Instilling etiquette in your child can be a challenge, but it’s a worthwhile effort. While some children do take to manners more naturally, it’s important to teach and reinforce these skills to your children. Well-mannered children will stand out for the right reasons! Manners like saying “please” and “thank you”, being respectful and courteous, and using good table manners will get your child noticed by teachers and other parents – and build their self-confidence, independence and self-esteem.
Teaching good manners can be a little tricky. It can be hard to convince a child to follow basic manners when their peers at school might not be doing so. The best approach combines direct instruction, modeling the behaviors you want to see, and reinforce your expectations with praise and consequences.
What manners should I teach my child?
In order to teach your child manners, you need to decide on which ones you want to teach. Some common manners include saying “please” and “thank you”, “I’m sorry”, and “you’re welcome,” along with greeting people with a hello, using polite table manners, asking before touching other people or things that aren’t theirs, keeping their belongings tidy, being patient and waiting your turn, owning your mistakes, and being inclusive and empathetic. Using inside voices, keeping calm when upset, negotiating conflicts fairly are other examples of common manners.
Tips for teaching children manners
Provide specific instructions
Sometimes children may not know or understand what you expect without you explicitly telling them your expectations. It helps to provide a brief explanation on why certain manners matter. You don’t necessarily need to go in depth about the why, and your child doesn’t have to agree or be happy about your expectations either. If they understand your reasoning, they will be more likely to follow through.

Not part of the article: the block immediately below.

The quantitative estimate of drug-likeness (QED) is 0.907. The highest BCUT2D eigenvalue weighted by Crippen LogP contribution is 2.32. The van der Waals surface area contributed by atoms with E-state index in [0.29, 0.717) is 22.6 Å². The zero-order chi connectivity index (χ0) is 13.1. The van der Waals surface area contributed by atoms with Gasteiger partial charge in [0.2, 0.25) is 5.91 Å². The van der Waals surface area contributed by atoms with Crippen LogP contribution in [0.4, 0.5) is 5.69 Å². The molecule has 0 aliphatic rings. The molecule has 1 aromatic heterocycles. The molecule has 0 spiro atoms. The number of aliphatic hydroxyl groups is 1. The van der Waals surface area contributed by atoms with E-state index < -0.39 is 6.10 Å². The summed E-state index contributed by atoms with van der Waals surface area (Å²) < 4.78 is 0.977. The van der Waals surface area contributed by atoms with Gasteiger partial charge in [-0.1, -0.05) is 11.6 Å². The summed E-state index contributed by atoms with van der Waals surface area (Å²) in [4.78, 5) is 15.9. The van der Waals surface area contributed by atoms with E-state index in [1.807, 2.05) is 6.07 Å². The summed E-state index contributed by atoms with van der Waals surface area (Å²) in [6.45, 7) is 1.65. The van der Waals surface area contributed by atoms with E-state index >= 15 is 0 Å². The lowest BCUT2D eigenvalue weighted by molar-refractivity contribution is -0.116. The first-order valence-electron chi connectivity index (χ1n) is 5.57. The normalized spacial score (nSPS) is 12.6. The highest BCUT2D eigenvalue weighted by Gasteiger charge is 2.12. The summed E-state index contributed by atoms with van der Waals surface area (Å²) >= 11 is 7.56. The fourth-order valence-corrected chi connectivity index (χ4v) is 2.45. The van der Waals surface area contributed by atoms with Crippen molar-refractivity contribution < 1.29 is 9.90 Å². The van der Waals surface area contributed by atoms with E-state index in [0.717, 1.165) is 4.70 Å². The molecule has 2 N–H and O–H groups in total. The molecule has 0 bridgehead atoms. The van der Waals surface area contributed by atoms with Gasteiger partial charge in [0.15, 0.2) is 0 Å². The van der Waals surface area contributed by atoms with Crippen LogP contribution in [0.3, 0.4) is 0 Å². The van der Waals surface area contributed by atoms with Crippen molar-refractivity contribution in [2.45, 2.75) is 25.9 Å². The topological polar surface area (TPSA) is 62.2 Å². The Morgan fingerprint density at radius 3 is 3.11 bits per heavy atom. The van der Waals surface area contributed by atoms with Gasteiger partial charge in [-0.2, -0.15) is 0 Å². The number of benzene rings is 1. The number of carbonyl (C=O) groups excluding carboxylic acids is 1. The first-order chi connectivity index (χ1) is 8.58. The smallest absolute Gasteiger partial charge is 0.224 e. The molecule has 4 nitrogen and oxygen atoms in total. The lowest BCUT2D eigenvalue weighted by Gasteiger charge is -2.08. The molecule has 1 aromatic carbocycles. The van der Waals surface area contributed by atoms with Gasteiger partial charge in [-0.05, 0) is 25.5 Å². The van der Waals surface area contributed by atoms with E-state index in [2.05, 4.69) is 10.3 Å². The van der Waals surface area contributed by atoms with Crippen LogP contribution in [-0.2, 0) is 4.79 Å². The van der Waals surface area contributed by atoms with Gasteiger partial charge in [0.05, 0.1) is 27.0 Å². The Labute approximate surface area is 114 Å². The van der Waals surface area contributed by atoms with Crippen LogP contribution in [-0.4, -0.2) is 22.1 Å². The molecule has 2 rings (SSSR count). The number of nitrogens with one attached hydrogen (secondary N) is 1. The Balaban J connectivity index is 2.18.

Keep expectations age-appropriate
Tailor your expectations to your child’s age and developmental level. Toddlers can start with “please” and “thank you.” You can also work on patience, but they may sit politely for a few moments before getting anxious to move.
Be a role model
The best way for your child to learn manners is by practicing the behaviors you are teaching them yourself. When your child sees you speaking politely to others and being considerate, they will follow your lead. In these instances, you can even have them help you decide what manners you should use. Remember that good manners extend to when we’re upset, too. Pay attention to how you handle situations when you’re stressed, frustrated or mad. Avoid raising your voice or speaking in an unkind way.
Your child wants to please you. The more positive attention they get for using their manners, the more likely they will become ingrained. Praise your child when you catch them doing the behaviors you want. You can also praise them for effort, even if they didn’t get it right. It can take a while to master these skills and for them to become a habit.
What to do when your child doesn’t use their manners
Just like learning any other skill, manners take time to master. Expect slip-ups and sometimes even resistance. By nature, children will test boundaries to see if they really need to follow the expectations you set. Consistency and consequences will show you are serious and it may take lots of practice and reminder for manners to become part of who they are.
If your child forgets their manners, it’s best to avoid lectures or reprimands. Instead, simply state the reason why a specific behavior might not be appreciated and what they should do instead. Simply offer reminders and give them a chance to fix the situation. They may have simply forgotten their manners and need more support before they become good at using them.
If your child still doesn’t follow when you remind them of your expectations, it’s time to use a consequence. The consequence should be linked to the behavior in question. Make sure your child knows what the consequence is for not using their manners. Follow through consistently to provide the message that ignoring good manners is not acceptable. Your child may test your expectations, but practicing these skills and using consequences can help manners become habits.
Teaching manners is an important part of parenting. It can be tricky to help your child master everything you expect, By using clear instructions, keeping expectations age-appropriate, being a role model, using praise, with prompts and consequences, you can instill good manners that will make you a proud parent!